That title is very bossy, but truthfully, so am I.
Over the last several months, I’ve read a lot of exceptional novels and couldn’t be more excited to share them with you. So, let’s get right to it, OK?
Life After Live – This book is clever and vastly interesting. It’s one you’ll think about long after reading the last page. It is historical fiction and takes place before, after and during WWII. The main character, Ursula, dies continually throughout the book. Each time, hitting the reset button with opportunities to right past wrongs. I’ve never read anything quite like it and completely fell in love.
FYI, there is a follow-up book starring her brother, Teddy. I haven’t read it yet, but have added it to my list.
Educated – At first, I struggled getting into the rhythm of this book, but then, I was hooked. In this fascinating tale, Tara Westover gives readers a look into a world that is, more than likely, quite different than theirs. The characters, including herself, are flawed – not wholly good or completely bad. Because it is a memoir, I found myself, once again, researching as I read – trying to learn more about this complicated family.
The Wife Between Us – The only suspense-filled novel in the list. The Wife Between Us delivered on the huge twist it promised. I loved how the authors added such a smart and unexpected element to what could have been a run-of-the-mill story about an ex-wife and her younger replacement.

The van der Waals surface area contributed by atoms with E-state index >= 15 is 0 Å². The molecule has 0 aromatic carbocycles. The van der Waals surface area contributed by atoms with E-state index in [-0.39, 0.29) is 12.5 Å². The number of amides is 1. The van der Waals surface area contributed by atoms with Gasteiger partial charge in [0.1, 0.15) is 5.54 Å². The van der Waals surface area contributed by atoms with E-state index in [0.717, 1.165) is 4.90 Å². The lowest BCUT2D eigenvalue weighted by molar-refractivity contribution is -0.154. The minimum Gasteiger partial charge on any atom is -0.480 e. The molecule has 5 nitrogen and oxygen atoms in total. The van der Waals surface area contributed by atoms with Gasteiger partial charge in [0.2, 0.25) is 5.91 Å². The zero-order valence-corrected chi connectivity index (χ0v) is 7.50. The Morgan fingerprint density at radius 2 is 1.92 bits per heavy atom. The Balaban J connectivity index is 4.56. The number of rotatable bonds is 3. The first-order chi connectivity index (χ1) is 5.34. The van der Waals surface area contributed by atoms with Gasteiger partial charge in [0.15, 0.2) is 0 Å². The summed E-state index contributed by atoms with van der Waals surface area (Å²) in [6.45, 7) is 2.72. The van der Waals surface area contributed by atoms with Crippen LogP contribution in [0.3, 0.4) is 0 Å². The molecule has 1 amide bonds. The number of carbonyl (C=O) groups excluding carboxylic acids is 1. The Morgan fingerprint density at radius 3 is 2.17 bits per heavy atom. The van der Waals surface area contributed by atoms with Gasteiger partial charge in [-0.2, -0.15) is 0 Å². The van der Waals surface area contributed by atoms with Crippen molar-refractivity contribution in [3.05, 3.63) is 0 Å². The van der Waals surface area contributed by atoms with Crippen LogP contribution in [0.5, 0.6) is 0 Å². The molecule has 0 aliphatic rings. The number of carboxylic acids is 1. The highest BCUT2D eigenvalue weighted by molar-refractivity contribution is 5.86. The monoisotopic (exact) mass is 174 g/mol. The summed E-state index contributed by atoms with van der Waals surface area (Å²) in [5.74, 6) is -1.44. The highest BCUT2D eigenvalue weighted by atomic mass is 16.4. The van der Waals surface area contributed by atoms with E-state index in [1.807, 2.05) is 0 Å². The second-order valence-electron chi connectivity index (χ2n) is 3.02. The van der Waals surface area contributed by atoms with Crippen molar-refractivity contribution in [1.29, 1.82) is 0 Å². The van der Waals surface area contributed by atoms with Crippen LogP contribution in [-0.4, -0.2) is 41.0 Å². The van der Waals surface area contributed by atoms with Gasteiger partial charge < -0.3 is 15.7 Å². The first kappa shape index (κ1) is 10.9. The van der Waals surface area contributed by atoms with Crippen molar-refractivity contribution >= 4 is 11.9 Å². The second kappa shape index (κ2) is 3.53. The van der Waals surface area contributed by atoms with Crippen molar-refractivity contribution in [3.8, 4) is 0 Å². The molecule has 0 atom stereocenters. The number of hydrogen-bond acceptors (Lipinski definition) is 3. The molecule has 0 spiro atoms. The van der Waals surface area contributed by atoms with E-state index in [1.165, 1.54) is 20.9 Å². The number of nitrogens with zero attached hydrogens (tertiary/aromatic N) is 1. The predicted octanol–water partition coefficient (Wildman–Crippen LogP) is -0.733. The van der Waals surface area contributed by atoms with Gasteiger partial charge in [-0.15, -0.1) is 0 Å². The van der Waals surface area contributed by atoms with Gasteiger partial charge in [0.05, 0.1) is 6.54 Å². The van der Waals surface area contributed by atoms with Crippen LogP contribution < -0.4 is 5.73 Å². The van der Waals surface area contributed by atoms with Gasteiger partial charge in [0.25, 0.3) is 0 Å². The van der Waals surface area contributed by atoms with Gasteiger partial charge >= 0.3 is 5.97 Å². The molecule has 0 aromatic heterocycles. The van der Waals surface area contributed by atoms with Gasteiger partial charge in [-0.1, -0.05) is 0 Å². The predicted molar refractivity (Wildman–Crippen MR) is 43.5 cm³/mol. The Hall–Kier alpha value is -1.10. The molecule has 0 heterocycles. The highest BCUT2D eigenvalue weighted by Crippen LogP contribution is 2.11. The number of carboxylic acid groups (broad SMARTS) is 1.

Where the Crawdads Sing – Delia Owens paints a gorgeous, heartbreaking picture of the marshes of North Carolina in this beautiful book. Although this was an area I had no intention of ever visiting, I now feel I have to see it. In addition to her lyrical depiction of life in the south, the main character, Kya, is smart, strong and layered. Left by her family and community to raise herself, this novel will pull you in and have you completely invested in Kya’s future.
The Collector’s Apprentice – Out of this list, this book is probably the most straightforward. But, that doesn’t mean it wasn’t a lovely, easy escape. The story follows a young girl who flees to France after her fiancé cons her family and all of her close friends. She reinvents herself in 1920’s Paris, rubbing elbows with Gertrude Stein and Picasso, while serving as an art collector’s apprentice. I think this would be the perfect book to travel with or read by a pool (which let’s hope we’ll all be doing soon).
Now, for the big question, what should I read next?